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Monopoly Price Discrimination

Monopoly Price Discrimination

A monopolist may be able to charge different prices to different customers, primarily to increase its profits, if it can identify different types of customers whose demand curves are quite distinct. According to Edwin Dolan (1980), price discrimination is the practice of charging more than one price for different units of a single product, when the price differences are not justified by the difference in the cost of serving different customers.

The conditions under which a monopolist will be able to discriminate profitably are given as:

  1. The price elasticity of demand for the product must be different between classes of buyers or in each market. This may be due to differences in income level or in tastes. The firm will charge higher prices in the market where demand is less elastic to gain higher total revenue and profit.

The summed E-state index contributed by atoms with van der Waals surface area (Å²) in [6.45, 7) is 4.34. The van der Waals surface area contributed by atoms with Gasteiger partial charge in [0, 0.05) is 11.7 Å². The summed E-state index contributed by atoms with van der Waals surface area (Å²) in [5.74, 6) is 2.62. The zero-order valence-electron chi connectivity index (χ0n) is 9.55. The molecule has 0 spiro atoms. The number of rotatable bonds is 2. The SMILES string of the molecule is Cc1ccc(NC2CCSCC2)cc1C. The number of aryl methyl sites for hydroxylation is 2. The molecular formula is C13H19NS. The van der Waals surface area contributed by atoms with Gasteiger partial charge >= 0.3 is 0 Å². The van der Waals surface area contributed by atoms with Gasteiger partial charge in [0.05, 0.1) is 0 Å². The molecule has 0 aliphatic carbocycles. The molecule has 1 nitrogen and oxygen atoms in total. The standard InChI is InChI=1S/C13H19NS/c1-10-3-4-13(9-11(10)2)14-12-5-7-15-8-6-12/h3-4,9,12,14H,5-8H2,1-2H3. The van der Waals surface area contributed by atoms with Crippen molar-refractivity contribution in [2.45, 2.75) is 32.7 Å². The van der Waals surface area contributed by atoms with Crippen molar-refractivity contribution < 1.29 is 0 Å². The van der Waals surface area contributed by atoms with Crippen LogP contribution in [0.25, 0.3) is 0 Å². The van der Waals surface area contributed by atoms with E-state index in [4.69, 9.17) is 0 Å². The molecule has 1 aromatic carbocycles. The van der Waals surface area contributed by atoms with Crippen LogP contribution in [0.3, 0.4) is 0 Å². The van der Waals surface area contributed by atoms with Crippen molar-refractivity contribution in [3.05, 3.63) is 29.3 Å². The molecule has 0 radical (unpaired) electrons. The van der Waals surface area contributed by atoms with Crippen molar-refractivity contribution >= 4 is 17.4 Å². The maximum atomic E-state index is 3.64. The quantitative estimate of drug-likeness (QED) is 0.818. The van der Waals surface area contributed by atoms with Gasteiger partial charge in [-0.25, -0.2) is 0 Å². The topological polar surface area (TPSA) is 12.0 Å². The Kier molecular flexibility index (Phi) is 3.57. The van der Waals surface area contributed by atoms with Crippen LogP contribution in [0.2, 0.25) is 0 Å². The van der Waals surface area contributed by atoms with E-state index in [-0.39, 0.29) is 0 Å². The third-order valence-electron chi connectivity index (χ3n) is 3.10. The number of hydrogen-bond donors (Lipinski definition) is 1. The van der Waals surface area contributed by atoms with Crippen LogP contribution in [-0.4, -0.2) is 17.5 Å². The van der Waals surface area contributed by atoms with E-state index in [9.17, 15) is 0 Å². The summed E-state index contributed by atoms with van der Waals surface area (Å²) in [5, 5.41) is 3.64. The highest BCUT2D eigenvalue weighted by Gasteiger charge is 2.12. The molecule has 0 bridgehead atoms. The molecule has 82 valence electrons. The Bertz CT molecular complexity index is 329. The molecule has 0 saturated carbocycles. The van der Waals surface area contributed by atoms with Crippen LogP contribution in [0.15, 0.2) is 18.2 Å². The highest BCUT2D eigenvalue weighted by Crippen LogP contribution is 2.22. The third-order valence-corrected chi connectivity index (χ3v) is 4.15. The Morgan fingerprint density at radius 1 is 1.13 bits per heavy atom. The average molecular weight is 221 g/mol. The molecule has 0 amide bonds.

2. The firm must be able to segregate the different buyers according to their elasticity of demand, and the cost of such segregation must not be too high as to wipe off the intended profit of price discrimination.
  3. It must be impossible for some buyers to purchase the commodity at the lower price and then resell it to others at a higher price.

The profit-maximizing output level of the price discriminating monopoly firm is the output level where the marginal cost of its entire output is equal to the marginal revenue in each market.

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